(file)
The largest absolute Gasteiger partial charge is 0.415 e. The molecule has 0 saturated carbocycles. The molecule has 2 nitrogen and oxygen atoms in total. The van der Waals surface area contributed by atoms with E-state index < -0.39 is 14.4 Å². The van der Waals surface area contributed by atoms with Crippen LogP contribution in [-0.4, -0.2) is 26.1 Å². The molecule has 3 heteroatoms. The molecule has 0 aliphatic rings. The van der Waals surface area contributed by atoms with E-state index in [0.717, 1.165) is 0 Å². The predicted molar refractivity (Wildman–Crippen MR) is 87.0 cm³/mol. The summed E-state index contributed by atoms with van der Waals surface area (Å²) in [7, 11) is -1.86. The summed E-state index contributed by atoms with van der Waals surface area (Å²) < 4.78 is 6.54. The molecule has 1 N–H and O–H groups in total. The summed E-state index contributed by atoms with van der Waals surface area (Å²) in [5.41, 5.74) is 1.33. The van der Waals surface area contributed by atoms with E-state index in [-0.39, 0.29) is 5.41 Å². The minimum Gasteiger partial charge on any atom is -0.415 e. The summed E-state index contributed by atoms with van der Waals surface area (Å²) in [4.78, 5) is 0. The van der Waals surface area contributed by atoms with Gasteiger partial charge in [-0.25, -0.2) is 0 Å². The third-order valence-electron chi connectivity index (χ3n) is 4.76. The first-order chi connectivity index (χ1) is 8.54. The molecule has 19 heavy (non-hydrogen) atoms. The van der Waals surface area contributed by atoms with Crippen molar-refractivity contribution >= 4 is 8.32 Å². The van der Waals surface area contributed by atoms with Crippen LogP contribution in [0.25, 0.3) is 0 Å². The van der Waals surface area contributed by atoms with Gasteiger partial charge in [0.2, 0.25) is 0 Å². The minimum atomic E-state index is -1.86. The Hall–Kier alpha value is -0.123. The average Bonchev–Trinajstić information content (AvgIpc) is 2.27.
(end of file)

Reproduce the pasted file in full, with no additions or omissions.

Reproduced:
The largest absolute Gasteiger partial charge is 0.415 e. The molecule has 0 saturated carbocycles. The molecule has 2 nitrogen and oxygen atoms in total. The van der Waals surface area contributed by atoms with E-state index < -0.39 is 14.4 Å². The van der Waals surface area contributed by atoms with Crippen LogP contribution in [-0.4, -0.2) is 26.1 Å². The molecule has 3 heteroatoms. The molecule has 0 aliphatic rings. The van der Waals surface area contributed by atoms with E-state index in [0.717, 1.165) is 0 Å². The predicted molar refractivity (Wildman–Crippen MR) is 87.0 cm³/mol. The summed E-state index contributed by atoms with van der Waals surface area (Å²) in [7, 11) is -1.86. The summed E-state index contributed by atoms with van der Waals surface area (Å²) < 4.78 is 6.54. The molecule has 1 N–H and O–H groups in total. The summed E-state index contributed by atoms with van der Waals surface area (Å²) in [5.41, 5.74) is 1.33. The van der Waals surface area contributed by atoms with E-state index in [-0.39, 0.29) is 5.41 Å². The minimum Gasteiger partial charge on any atom is -0.415 e. The summed E-state index contributed by atoms with van der Waals surface area (Å²) in [4.78, 5) is 0. The van der Waals surface area contributed by atoms with Gasteiger partial charge in [-0.25, -0.2) is 0 Å². The third-order valence-electron chi connectivity index (χ3n) is 4.76. The first-order chi connectivity index (χ1) is 8.54. The molecule has 19 heavy (non-hydrogen) atoms. The van der Waals surface area contributed by atoms with Crippen molar-refractivity contribution >= 4 is 8.32 Å². The van der Waals surface area contributed by atoms with Crippen LogP contribution in [0.25, 0.3) is 0 Å². The van der Waals surface area contributed by atoms with Gasteiger partial charge in [0.2, 0.25) is 0 Å². The minimum atomic E-state index is -1.86. The Hall–Kier alpha value is -0.123. The average Bonchev–Trinajstić information content (AvgIpc) is 2.27.